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Cultural mapping has been recognized by UNESCO as a crucial tool and technique in preserving the world's intangible and tangible cultural assets. It encompasses a wide range of techniques and activities from community-based participatory data collection and management to sophisticated mapping using GIS (Geographic Information Systems).

Culture and experience shape belief systems, the direction of education, the media, tourism, community development, planning, and creative industries, which in turn influence people’s perceptions of places. It is essential to understand the factors that influence perceptions of places, paying particular attention to personal and community interpretations of culture. Cultural mapping, therefore, is used in both a literal and metaphorical sense, where it goes beyond strict cartography to include not only land, but also other cultural resources and information recorded by alternative techniques.

Cultural mapping themes are wide and varied, diverse resources include...

Anthropological    Sociological

Archaeological     Genealogical

Linguistic               Topographic

Musicological        Botanical

What is cultural mapping?

Mapping has been mankind’s indispensable tool in elucidating natural and cultural landscapes and is used for a myriad of purposes. Relevant to UNESCO is the mobilization of cultural mapping tools and instruments as a fundamental step in its objective to safeguard cultural diversity.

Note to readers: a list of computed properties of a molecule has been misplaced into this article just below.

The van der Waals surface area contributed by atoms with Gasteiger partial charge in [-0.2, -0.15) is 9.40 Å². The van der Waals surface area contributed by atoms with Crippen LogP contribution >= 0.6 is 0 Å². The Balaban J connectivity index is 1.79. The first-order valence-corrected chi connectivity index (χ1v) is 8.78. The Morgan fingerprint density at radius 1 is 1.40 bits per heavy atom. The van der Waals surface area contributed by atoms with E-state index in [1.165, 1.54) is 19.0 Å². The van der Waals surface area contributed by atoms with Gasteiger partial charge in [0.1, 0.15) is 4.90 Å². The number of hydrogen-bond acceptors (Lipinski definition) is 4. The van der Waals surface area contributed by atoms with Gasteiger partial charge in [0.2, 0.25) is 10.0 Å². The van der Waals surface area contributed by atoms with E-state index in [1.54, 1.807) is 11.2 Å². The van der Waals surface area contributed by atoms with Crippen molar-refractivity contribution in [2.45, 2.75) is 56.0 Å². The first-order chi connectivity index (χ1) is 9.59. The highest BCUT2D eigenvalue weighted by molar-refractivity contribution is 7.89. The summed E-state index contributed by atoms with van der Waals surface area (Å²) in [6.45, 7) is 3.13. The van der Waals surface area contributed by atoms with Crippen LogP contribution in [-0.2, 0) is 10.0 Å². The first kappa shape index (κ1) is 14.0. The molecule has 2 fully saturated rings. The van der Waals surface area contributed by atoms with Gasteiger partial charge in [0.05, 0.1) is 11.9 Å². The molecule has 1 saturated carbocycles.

Cultural mapping involves a community identifying and
documenting local cultural resources. Through this
research cultural elements are recorded – the tangibles
like galleries, craft industries, distinctive landmarks,
local events and industries, as well as the intangibles
like memories, personal histories, attitudes and values.
After researching the elements that make a community
unique, cultural mapping involves initiating a range of
community activities or projects, to record, conserve
and use these elements. …the most fundamental goal
of cultural mapping is to help communities recognize,
celebrate, and support cultural diversity for economic,
social and regional development 

(Keynote speech, Clark, Sutherland & Young 1995.
Cultural Mapping Symposium and Workshop, Australia).

Collected data can be represented through a variety of formats like geographic maps, graphs, diagrams, aerial photographs, satellite-produced images, statistical databases, and others. From this, a comprehensive view of cultural resources can be stored and the documented data will serve as invaluable information for the development of national strategies that engage in accurate and sensitive analysis of people, places, and environments.